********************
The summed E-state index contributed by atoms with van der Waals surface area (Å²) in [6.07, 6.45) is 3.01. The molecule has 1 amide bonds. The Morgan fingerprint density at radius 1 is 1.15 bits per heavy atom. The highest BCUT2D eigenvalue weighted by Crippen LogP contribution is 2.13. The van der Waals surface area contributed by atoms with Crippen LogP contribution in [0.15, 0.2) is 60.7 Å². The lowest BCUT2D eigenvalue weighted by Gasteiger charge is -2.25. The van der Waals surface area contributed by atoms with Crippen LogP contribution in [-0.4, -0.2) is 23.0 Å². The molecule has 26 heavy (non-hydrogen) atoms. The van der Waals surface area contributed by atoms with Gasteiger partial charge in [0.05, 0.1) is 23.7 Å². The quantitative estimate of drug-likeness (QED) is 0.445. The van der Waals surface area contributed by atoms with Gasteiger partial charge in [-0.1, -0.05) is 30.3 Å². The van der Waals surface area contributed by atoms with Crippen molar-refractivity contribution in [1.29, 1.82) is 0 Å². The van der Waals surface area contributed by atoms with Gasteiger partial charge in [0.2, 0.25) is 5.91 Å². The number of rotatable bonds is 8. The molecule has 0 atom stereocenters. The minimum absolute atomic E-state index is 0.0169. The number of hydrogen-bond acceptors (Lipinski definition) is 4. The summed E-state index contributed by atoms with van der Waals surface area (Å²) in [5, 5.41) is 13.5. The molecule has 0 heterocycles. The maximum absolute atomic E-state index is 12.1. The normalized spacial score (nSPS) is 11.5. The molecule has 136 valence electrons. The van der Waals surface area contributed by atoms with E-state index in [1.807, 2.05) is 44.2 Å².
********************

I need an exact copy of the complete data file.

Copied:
The summed E-state index contributed by atoms with van der Waals surface area (Å²) in [6.07, 6.45) is 3.01. The molecule has 1 amide bonds. The Morgan fingerprint density at radius 1 is 1.15 bits per heavy atom. The highest BCUT2D eigenvalue weighted by Crippen LogP contribution is 2.13. The van der Waals surface area contributed by atoms with Crippen LogP contribution in [0.15, 0.2) is 60.7 Å². The lowest BCUT2D eigenvalue weighted by Gasteiger charge is -2.25. The van der Waals surface area contributed by atoms with Crippen LogP contribution in [-0.4, -0.2) is 23.0 Å². The molecule has 26 heavy (non-hydrogen) atoms. The van der Waals surface area contributed by atoms with Gasteiger partial charge in [0.05, 0.1) is 23.7 Å². The quantitative estimate of drug-likeness (QED) is 0.445. The van der Waals surface area contributed by atoms with Gasteiger partial charge in [-0.1, -0.05) is 30.3 Å². The van der Waals surface area contributed by atoms with Crippen molar-refractivity contribution in [1.29, 1.82) is 0 Å². The van der Waals surface area contributed by atoms with Gasteiger partial charge in [0.2, 0.25) is 5.91 Å². The number of rotatable bonds is 8. The molecule has 0 atom stereocenters. The minimum absolute atomic E-state index is 0.0169. The number of hydrogen-bond acceptors (Lipinski definition) is 4. The summed E-state index contributed by atoms with van der Waals surface area (Å²) in [5, 5.41) is 13.5. The molecule has 0 heterocycles. The maximum absolute atomic E-state index is 12.1. The normalized spacial score (nSPS) is 11.5. The molecule has 136 valence electrons. The van der Waals surface area contributed by atoms with E-state index in [1.807, 2.05) is 44.2 Å².